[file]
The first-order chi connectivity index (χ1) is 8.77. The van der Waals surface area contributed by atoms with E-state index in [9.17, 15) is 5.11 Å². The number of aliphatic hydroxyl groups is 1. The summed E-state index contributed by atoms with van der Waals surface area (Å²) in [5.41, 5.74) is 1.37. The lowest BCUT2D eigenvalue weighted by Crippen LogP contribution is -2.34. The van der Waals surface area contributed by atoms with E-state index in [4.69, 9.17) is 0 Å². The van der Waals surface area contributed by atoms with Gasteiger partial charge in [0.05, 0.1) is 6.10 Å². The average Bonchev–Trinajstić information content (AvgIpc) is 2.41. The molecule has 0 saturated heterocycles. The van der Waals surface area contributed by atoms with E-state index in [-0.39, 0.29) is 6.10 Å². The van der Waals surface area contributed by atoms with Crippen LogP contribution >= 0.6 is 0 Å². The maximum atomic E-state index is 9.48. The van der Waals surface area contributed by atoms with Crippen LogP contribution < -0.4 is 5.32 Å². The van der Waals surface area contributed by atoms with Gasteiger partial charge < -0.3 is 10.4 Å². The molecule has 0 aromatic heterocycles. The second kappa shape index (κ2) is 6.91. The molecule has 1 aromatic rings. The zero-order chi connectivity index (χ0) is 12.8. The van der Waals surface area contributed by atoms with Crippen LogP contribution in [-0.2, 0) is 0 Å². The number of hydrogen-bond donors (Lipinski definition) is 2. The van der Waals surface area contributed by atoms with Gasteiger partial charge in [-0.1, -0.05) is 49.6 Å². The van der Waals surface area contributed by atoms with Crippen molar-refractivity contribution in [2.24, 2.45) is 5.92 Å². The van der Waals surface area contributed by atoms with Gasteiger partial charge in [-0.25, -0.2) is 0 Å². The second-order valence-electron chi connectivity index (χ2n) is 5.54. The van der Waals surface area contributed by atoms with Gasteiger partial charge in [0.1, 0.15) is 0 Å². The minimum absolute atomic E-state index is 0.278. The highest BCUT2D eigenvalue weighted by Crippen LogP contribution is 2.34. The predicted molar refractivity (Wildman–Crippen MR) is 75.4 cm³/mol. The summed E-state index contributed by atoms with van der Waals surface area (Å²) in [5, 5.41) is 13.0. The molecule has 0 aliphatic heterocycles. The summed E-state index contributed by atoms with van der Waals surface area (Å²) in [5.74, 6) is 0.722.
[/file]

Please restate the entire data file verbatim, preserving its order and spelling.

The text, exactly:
The first-order chi connectivity index (χ1) is 8.77. The van der Waals surface area contributed by atoms with E-state index in [9.17, 15) is 5.11 Å². The number of aliphatic hydroxyl groups is 1. The summed E-state index contributed by atoms with van der Waals surface area (Å²) in [5.41, 5.74) is 1.37. The lowest BCUT2D eigenvalue weighted by Crippen LogP contribution is -2.34. The van der Waals surface area contributed by atoms with E-state index in [4.69, 9.17) is 0 Å². The van der Waals surface area contributed by atoms with Gasteiger partial charge in [0.05, 0.1) is 6.10 Å². The average Bonchev–Trinajstić information content (AvgIpc) is 2.41. The molecule has 0 saturated heterocycles. The van der Waals surface area contributed by atoms with E-state index in [-0.39, 0.29) is 6.10 Å². The van der Waals surface area contributed by atoms with Crippen LogP contribution >= 0.6 is 0 Å². The maximum atomic E-state index is 9.48. The van der Waals surface area contributed by atoms with Crippen LogP contribution < -0.4 is 5.32 Å². The van der Waals surface area contributed by atoms with Gasteiger partial charge < -0.3 is 10.4 Å². The molecule has 0 aromatic heterocycles. The second kappa shape index (κ2) is 6.91. The molecule has 1 aromatic rings. The zero-order chi connectivity index (χ0) is 12.8. The van der Waals surface area contributed by atoms with Crippen LogP contribution in [-0.2, 0) is 0 Å². The number of hydrogen-bond donors (Lipinski definition) is 2. The van der Waals surface area contributed by atoms with Gasteiger partial charge in [-0.1, -0.05) is 49.6 Å². The van der Waals surface area contributed by atoms with Crippen molar-refractivity contribution in [2.24, 2.45) is 5.92 Å². The van der Waals surface area contributed by atoms with Gasteiger partial charge in [-0.25, -0.2) is 0 Å². The second-order valence-electron chi connectivity index (χ2n) is 5.54. The van der Waals surface area contributed by atoms with Gasteiger partial charge in [0.1, 0.15) is 0 Å². The minimum absolute atomic E-state index is 0.278. The highest BCUT2D eigenvalue weighted by Crippen LogP contribution is 2.34. The predicted molar refractivity (Wildman–Crippen MR) is 75.4 cm³/mol. The summed E-state index contributed by atoms with van der Waals surface area (Å²) in [5, 5.41) is 13.0. The molecule has 0 aliphatic heterocycles. The summed E-state index contributed by atoms with van der Waals surface area (Å²) in [5.74, 6) is 0.722.